Cinematographer Jeremy Benning credits the detail and clarity of the Zeiss DigiPrime and DigiZoom lenses with helping him win the 2009 Canadian Society of Cinematographers Award for Best Docu-drama photography for The Great Sperm Race (Channel 4/Discovery Canada) and to capture the dramatic journey back into the world of the “Manson Family Murders” (History Channel).
“I’ve really come to love the Zeiss DigiPrime and DigiZoom lenses,” he says. “I love shooting wide open. They render beautiful softly blurred backgrounds and focus racks have virtually no breathing or shifting. They are about as transparent a lens as I have ever used. Not to mention the rugged Zeiss built quality, smooth action and great focus scale markings that make them a pleasure to work with. They really add a whole level of depth to any HD camera they are mounted to.”
For his award-winning Discovery project that explores the journey that human sperm undertakes, Benning matched the Zeiss lenses with the Sony F900R, taking the package through water slides, farmer’s fields, studios, the Canadian Rockies and the UK. “Knowing that we would be in some harsh daylight environments with extreme contrast (full sun, mountains, lens flares and extras all dressed in white) it became evident that choosing the best lenses for flares and contrast for the Sony F900R was important. With all of the CGI work being done in post, we needed super-sharp imagery. I knew that the Zeiss DigiPrimes and DigiZoom were the way to go. We carried a full set of the primes as well as the 6-24mm zoom.”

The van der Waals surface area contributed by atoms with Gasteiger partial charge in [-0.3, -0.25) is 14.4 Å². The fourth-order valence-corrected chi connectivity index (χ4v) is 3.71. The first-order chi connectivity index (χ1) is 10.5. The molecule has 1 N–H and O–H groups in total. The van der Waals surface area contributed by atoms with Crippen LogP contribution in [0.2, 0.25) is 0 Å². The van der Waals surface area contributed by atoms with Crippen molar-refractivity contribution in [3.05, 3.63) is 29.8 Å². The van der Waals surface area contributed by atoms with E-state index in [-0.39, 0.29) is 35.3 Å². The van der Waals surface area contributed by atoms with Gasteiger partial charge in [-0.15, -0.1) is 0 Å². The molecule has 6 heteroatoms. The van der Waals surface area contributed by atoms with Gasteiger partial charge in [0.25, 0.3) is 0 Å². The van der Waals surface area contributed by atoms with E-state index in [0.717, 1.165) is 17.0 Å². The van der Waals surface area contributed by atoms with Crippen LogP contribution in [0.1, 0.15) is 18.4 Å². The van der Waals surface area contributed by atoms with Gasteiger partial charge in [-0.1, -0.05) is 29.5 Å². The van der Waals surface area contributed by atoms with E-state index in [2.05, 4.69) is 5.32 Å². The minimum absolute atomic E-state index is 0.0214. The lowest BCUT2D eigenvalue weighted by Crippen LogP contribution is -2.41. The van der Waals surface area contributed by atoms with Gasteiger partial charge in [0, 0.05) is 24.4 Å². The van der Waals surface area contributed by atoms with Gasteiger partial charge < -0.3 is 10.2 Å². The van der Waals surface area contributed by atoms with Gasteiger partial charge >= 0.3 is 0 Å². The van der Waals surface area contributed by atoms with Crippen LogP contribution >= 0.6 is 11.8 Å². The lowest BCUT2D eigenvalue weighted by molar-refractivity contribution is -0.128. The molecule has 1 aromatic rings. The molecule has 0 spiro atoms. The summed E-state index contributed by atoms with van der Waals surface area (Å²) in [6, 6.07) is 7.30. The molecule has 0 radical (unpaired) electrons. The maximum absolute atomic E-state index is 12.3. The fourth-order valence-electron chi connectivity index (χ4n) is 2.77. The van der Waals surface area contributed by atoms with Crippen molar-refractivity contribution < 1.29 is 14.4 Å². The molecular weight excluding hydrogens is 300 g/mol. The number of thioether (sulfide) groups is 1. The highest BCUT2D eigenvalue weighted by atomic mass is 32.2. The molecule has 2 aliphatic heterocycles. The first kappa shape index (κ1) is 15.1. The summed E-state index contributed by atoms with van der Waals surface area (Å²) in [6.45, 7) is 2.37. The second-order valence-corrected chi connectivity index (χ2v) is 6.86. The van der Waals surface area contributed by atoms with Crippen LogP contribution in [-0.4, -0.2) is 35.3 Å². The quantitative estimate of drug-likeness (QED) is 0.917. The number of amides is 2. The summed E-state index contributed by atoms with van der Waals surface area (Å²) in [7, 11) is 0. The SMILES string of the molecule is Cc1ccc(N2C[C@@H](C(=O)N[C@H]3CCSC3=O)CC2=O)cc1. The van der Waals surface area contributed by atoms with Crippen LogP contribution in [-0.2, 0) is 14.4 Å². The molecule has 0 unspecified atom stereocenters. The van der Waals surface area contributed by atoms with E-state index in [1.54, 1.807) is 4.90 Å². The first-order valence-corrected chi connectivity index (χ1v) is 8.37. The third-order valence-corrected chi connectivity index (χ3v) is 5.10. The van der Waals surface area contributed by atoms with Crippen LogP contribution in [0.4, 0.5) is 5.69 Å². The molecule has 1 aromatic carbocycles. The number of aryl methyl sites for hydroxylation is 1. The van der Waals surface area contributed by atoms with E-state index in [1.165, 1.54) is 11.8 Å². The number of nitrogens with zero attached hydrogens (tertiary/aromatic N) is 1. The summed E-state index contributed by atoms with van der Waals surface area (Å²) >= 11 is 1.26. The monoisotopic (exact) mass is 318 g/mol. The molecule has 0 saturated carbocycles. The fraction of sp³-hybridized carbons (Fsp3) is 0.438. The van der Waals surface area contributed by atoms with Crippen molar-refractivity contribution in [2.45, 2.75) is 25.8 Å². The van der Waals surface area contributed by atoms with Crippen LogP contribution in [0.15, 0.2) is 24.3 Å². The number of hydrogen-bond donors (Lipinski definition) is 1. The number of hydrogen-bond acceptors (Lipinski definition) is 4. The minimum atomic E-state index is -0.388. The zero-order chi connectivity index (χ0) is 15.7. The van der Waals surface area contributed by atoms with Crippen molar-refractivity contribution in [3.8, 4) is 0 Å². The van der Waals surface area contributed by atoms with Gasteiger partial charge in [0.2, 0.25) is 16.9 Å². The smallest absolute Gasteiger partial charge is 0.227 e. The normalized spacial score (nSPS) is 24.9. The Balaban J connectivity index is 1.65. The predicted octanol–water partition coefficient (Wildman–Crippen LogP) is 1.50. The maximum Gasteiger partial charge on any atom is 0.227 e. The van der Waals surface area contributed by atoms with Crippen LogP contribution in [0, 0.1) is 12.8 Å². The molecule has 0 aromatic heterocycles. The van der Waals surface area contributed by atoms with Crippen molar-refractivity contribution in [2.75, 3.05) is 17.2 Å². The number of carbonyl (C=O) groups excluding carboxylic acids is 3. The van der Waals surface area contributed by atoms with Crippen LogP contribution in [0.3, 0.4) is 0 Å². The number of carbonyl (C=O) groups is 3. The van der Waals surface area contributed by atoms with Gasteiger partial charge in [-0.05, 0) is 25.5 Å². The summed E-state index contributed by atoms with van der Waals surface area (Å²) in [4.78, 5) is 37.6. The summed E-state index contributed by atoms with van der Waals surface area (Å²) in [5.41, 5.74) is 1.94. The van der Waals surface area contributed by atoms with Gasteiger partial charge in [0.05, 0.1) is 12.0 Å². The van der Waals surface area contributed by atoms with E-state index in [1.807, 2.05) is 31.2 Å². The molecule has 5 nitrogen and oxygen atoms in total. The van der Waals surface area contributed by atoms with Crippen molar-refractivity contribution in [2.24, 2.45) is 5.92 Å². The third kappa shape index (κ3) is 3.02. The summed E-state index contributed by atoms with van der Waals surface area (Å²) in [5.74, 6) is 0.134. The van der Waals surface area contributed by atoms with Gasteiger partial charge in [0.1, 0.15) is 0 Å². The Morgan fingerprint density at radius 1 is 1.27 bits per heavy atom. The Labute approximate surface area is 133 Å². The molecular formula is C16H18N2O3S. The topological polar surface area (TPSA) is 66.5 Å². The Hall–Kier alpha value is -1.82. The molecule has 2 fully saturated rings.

For the story of the “Manson Family Murders”, which aired on the History Channel in September to coincide with the 40th anniversary of this shocking story, Benning needed to be able to create images that would play on big screens in festivals. “We paired the Sony F900R with Zeiss DigiPrime lenses and got mercilessly sharp images, which I diffused a little with a 1/8 Black Pro-Mist or an occasional ¼ to let the hot desert backgrounds blow out a tiny bit and take some of the detail out of our actors’ faces, so we could get that period 1960s feeling. This combination worked really well to smooth out the hyper crispness of the DigiPrimes without degrading them. We shot everything wide-open on these lenses to keep our backgrounds as soft as possible, which really gave the HD look so much more depth and romance. The DigiPrimes are as sharp wide open as they are stopped down!”